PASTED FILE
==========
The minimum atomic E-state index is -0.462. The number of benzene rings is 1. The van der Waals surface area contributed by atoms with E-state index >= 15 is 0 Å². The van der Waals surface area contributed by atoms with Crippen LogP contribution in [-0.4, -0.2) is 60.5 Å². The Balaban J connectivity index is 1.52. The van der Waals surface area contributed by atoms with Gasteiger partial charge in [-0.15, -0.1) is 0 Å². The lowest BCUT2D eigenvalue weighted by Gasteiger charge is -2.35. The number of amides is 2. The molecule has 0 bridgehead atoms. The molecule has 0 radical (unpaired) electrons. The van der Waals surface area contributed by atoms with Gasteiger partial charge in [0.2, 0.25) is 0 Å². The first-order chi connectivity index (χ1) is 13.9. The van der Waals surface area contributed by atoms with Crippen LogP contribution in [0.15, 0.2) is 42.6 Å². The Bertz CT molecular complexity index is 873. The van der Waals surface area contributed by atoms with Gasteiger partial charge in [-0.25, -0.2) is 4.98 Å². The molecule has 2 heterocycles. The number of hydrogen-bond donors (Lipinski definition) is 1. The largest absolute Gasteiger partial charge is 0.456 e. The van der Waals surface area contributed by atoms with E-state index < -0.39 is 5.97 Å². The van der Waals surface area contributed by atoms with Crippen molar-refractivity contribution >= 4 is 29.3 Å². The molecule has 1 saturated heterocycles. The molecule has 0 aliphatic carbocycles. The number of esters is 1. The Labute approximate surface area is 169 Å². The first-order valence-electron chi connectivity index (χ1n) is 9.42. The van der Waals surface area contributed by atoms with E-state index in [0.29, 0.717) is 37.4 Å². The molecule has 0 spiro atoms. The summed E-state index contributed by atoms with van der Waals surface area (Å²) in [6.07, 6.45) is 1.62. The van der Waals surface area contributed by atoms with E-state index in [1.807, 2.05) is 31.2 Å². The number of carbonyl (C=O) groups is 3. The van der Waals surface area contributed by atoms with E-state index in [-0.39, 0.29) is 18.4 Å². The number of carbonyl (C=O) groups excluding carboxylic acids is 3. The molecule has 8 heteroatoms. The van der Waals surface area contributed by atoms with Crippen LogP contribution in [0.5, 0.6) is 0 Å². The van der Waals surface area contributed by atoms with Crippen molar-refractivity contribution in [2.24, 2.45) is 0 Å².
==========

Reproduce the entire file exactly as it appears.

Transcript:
The minimum atomic E-state index is -0.462. The number of benzene rings is 1. The van der Waals surface area contributed by atoms with E-state index >= 15 is 0 Å². The van der Waals surface area contributed by atoms with Crippen LogP contribution in [-0.4, -0.2) is 60.5 Å². The Balaban J connectivity index is 1.52. The van der Waals surface area contributed by atoms with Gasteiger partial charge in [-0.15, -0.1) is 0 Å². The lowest BCUT2D eigenvalue weighted by Gasteiger charge is -2.35. The number of amides is 2. The molecule has 0 bridgehead atoms. The molecule has 0 radical (unpaired) electrons. The van der Waals surface area contributed by atoms with Gasteiger partial charge in [0.2, 0.25) is 0 Å². The first-order chi connectivity index (χ1) is 13.9. The van der Waals surface area contributed by atoms with Crippen LogP contribution in [0.15, 0.2) is 42.6 Å². The Bertz CT molecular complexity index is 873. The van der Waals surface area contributed by atoms with Gasteiger partial charge in [-0.25, -0.2) is 4.98 Å². The molecule has 2 heterocycles. The number of hydrogen-bond donors (Lipinski definition) is 1. The largest absolute Gasteiger partial charge is 0.456 e. The van der Waals surface area contributed by atoms with E-state index < -0.39 is 5.97 Å². The van der Waals surface area contributed by atoms with Crippen molar-refractivity contribution >= 4 is 29.3 Å². The molecule has 1 saturated heterocycles. The molecule has 0 aliphatic carbocycles. The number of esters is 1. The Labute approximate surface area is 169 Å². The first-order valence-electron chi connectivity index (χ1n) is 9.42. The van der Waals surface area contributed by atoms with E-state index in [0.29, 0.717) is 37.4 Å². The molecule has 0 spiro atoms. The summed E-state index contributed by atoms with van der Waals surface area (Å²) in [6.07, 6.45) is 1.62. The van der Waals surface area contributed by atoms with E-state index in [1.807, 2.05) is 31.2 Å². The number of carbonyl (C=O) groups is 3. The van der Waals surface area contributed by atoms with E-state index in [-0.39, 0.29) is 18.4 Å². The number of carbonyl (C=O) groups excluding carboxylic acids is 3. The molecule has 8 heteroatoms. The van der Waals surface area contributed by atoms with Crippen LogP contribution in [0.5, 0.6) is 0 Å². The van der Waals surface area contributed by atoms with Crippen molar-refractivity contribution in [2.24, 2.45) is 0 Å².